Poverty and Intellectual Disability

Mosaic values community connections and people participating in their communities.

When I think of community, I think of where I live and work.

At the center of my community is my home.

It is where I retreat after a long day and where I gather with family and friends to celebrate life – it is my refuge.

Everyone, including people with intellectual disabilities, seeks to live a meaningful life in a community of their choosing.

To live a meaningful life, we must have basic necessities – water, food and shelter.

Unfortunately, many people with intellectual disabilities lack access to affordable, accessible housing.

According to the Priced Out study, the national average rent for a modest one-bedroom rental unit was $780, equal to 104 percent of the national average monthly income of a person receiving Supplemental Security Income (SSI).

This finding confirms that, in 2014, it was virtually impossible for a single adult receiving SSI to obtain decent and safe housing in the community without some type of rental assistance.

Imagine if all of your income would not be enough to cover your housing costs, much less your food, clothing and personal necessity items.

Would you believe you were living a meaningful life?

The people Mosaic serves do not have to imagine this scenario – they face it. Almost all of the people Mosaic serves receive SSI and Medicaid.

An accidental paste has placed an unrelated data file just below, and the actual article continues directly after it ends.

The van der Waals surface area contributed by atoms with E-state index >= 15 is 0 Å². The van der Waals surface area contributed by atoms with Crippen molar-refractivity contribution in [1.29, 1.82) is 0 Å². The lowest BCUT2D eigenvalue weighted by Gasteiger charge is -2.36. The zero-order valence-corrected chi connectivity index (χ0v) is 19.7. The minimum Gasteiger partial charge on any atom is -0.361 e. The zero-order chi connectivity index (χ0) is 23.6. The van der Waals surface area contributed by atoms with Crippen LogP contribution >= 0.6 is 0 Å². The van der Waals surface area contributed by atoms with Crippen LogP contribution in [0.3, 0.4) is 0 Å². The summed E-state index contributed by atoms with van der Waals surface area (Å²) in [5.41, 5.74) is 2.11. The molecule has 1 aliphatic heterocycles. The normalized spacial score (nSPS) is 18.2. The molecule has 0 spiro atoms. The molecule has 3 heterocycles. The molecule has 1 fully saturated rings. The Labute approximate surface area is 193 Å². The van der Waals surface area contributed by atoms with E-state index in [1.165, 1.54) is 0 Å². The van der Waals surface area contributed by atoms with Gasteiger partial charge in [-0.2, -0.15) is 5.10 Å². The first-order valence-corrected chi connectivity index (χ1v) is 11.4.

The average annual income of a single person receiving SSI payments is $8,995 – about 23 percent below the 2015 federal poverty level.

It is unacceptable that more than 28 percent of people with a disability live in poverty.

And unfortunately because of a lack of employment opportunities, inadequate transportation and people’s misconceptions, it is next to impossible for them to get out of it.

Our country has made significant progress since the enactment of the Americans with Disabilities Act, but we still have more work to do.

March is National Intellectual and Developmental Disabilities Awareness Month, which honors and celebrates the gifts that people with intellectual disabilities bring to the world.

Until we remove barriers like poverty and unemployment, those gifts will never be fully realized.

Learn more about how you can help here.

Recommended Stories

Responding to a Pandemic, Preparing for the Future 
Listen a Little Closer to What Deb Has to Say
Nurses Light the Way to Better Health

Send this to a friend